While in San Francisco last month for the Fancy Food Show, I sat down with Duncan Werner, inventor of the ICA Kitchen SideKIC. This is a gadget that combines three of the four requirements for sous vide cooking: a heating element, a water circulator, and a temperature controller. The fourth, a vessel to cook in, you supply yourself. (A favorite choice is a small Coleman cooler with the SideKIC hanging over its side.)
Duncan is a hardware and software engineer who loves to invent and play around with gizmos. (ICA Kitchen is a subsidiary of an umbrella ICA which produces completely non-food items, such as CNC machines.) He loves to cook and came up with the idea for the SideKIC at a hacker’s conference, then worked to refine it and bring it to retail. The current price is about $170 and he’s sold several thousand of them on Amazon where it comes in and out of stock; it’s also available (with generally better stock) at FatLaundry.com. [UPDATE: I’ve removed the link as the product is discontinued.]
According to Duncan, there are two reasons to cook sous vide. First is an easier way of doing something you’d do another way, such as cooking a burger. Sous vide the appropriate amount of time for the doneness, you want then torch (he uses an inexpensive crème brulee torch purchased at Bed Bath and Beyond) to brown it at the end. The second reason is to change the molecular structure of the food, something that happens after very long cooking.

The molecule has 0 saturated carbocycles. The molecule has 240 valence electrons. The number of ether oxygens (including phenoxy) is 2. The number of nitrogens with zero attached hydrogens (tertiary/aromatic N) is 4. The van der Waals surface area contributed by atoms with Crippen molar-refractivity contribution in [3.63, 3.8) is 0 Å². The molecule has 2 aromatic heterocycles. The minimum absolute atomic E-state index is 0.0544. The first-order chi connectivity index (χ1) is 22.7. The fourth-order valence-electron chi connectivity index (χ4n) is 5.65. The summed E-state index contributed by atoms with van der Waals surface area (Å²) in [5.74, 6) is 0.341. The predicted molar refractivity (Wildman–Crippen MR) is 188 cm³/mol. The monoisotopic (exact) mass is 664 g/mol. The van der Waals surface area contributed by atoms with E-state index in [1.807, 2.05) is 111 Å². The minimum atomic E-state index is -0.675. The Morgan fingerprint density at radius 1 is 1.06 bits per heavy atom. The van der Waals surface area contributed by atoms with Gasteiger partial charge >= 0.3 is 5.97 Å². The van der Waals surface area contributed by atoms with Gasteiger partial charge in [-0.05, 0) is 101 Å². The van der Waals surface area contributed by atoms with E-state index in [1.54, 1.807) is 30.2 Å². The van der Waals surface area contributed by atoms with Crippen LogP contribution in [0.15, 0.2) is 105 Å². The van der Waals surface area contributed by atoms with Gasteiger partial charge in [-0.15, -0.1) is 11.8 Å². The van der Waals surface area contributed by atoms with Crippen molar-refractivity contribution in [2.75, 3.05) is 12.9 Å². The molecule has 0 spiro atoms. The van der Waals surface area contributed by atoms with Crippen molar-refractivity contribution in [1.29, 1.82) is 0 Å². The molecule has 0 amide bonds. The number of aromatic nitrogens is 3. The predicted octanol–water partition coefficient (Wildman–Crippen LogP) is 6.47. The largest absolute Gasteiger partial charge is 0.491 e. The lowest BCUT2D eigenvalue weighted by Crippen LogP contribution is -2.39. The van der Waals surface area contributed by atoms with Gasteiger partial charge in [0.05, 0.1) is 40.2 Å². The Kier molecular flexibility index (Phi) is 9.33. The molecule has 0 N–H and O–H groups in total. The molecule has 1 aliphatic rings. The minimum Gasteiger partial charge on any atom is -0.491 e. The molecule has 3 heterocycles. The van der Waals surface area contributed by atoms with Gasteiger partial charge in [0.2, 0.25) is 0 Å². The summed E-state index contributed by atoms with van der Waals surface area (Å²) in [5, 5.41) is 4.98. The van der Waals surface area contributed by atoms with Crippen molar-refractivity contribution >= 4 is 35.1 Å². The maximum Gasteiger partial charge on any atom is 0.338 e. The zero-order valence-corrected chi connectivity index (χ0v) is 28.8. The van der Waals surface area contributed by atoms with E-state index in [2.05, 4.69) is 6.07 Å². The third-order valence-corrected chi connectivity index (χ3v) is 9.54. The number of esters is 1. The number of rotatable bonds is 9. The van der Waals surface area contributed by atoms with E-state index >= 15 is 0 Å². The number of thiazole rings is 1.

In addition to burgers, Duncan likes to pre-cook chicken for Chinese recipes (he says sous vide gives it a very soft texture similar to fish) as well as tri tip, briskets and similar tough cuts of meat that take a long time to reach tenderness. I told him about my own experiments and he commented that not everyone likes foods cooked sous vide with olive oil and that some spices change their characteristics in the vacuum cooking process so you need to experiment.
We also talked about institutional chef Ron Cooke’s defense of sous vide and he agrees it’s an excellent method for the professional cook. Items can be prepared in a two-step process where they are precooked and held in their vacuum packaging until needed. And the results will be very consistent from one prep to the next.
We discussed other hacks to achieve sous vide cooking without a small Sous Vide Magic which costs over $500 or an institutional vacuum cooker that goes for many thousands. He’s heard about, but not tried, the DorkFood Temperature Controller
that turns a crockpot into a sous vide cooker. (A crockpot’s a lot smaller than the capacity the SideKIC can handle, so it may not work for large cuts of meat.) I told him about the Ziploc Vacuum Starter Kit that includes starter bags and a mini-pump for $3.29; he was interested but concerned that the vacuum might not be complete and any air residue would give bacteria room to grow.
Next up for ICA Kitchen is an inexpensive chamber vacuum (it will be priced about the same as the SideKIC, Duncan says) which is ideal for odd-shaped cuts of meat and preps containing liquid. For the overall ICA, he’s been working on “machines to build things” such as a pick-and-place device and a new CNC mill. “Each of these makes it a little easier to build other things, so hopefully we’ll get to the point where we can start tinkering with new products.”